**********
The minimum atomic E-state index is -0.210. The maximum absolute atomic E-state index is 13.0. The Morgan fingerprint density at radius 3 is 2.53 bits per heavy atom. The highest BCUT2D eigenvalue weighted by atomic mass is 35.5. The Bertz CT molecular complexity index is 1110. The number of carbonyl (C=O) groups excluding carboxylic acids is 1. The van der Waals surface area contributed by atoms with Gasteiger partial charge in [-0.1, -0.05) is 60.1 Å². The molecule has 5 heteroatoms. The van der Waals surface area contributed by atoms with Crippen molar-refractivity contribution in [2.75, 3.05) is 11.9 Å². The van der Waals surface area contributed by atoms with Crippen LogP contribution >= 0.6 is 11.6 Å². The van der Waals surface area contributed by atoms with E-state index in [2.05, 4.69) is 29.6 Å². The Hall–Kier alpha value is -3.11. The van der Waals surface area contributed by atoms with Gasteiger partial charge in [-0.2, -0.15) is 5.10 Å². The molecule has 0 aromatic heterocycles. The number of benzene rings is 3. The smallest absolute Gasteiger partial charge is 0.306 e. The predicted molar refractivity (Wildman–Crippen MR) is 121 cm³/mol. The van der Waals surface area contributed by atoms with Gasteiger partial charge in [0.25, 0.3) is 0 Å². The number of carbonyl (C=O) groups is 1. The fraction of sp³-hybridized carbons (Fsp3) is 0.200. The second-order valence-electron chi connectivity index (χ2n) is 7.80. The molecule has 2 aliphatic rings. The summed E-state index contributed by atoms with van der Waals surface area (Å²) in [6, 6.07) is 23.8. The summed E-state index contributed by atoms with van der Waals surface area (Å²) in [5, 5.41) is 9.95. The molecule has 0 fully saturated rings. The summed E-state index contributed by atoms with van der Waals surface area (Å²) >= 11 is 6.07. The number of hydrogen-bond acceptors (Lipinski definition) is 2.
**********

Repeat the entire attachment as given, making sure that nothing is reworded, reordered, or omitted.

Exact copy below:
The minimum atomic E-state index is -0.210. The maximum absolute atomic E-state index is 13.0. The Morgan fingerprint density at radius 3 is 2.53 bits per heavy atom. The highest BCUT2D eigenvalue weighted by atomic mass is 35.5. The Bertz CT molecular complexity index is 1110. The number of carbonyl (C=O) groups excluding carboxylic acids is 1. The van der Waals surface area contributed by atoms with Gasteiger partial charge in [-0.1, -0.05) is 60.1 Å². The molecule has 5 heteroatoms. The van der Waals surface area contributed by atoms with Crippen molar-refractivity contribution in [2.75, 3.05) is 11.9 Å². The van der Waals surface area contributed by atoms with Crippen LogP contribution >= 0.6 is 11.6 Å². The van der Waals surface area contributed by atoms with E-state index in [2.05, 4.69) is 29.6 Å². The Hall–Kier alpha value is -3.11. The van der Waals surface area contributed by atoms with Gasteiger partial charge in [-0.2, -0.15) is 5.10 Å². The molecule has 0 aromatic heterocycles. The number of benzene rings is 3. The smallest absolute Gasteiger partial charge is 0.306 e. The predicted molar refractivity (Wildman–Crippen MR) is 121 cm³/mol. The van der Waals surface area contributed by atoms with Gasteiger partial charge in [0.25, 0.3) is 0 Å². The number of carbonyl (C=O) groups is 1. The fraction of sp³-hybridized carbons (Fsp3) is 0.200. The second-order valence-electron chi connectivity index (χ2n) is 7.80. The molecule has 2 aliphatic rings. The summed E-state index contributed by atoms with van der Waals surface area (Å²) in [6, 6.07) is 23.8. The summed E-state index contributed by atoms with van der Waals surface area (Å²) in [5, 5.41) is 9.95. The molecule has 0 fully saturated rings. The summed E-state index contributed by atoms with van der Waals surface area (Å²) >= 11 is 6.07. The number of hydrogen-bond acceptors (Lipinski definition) is 2.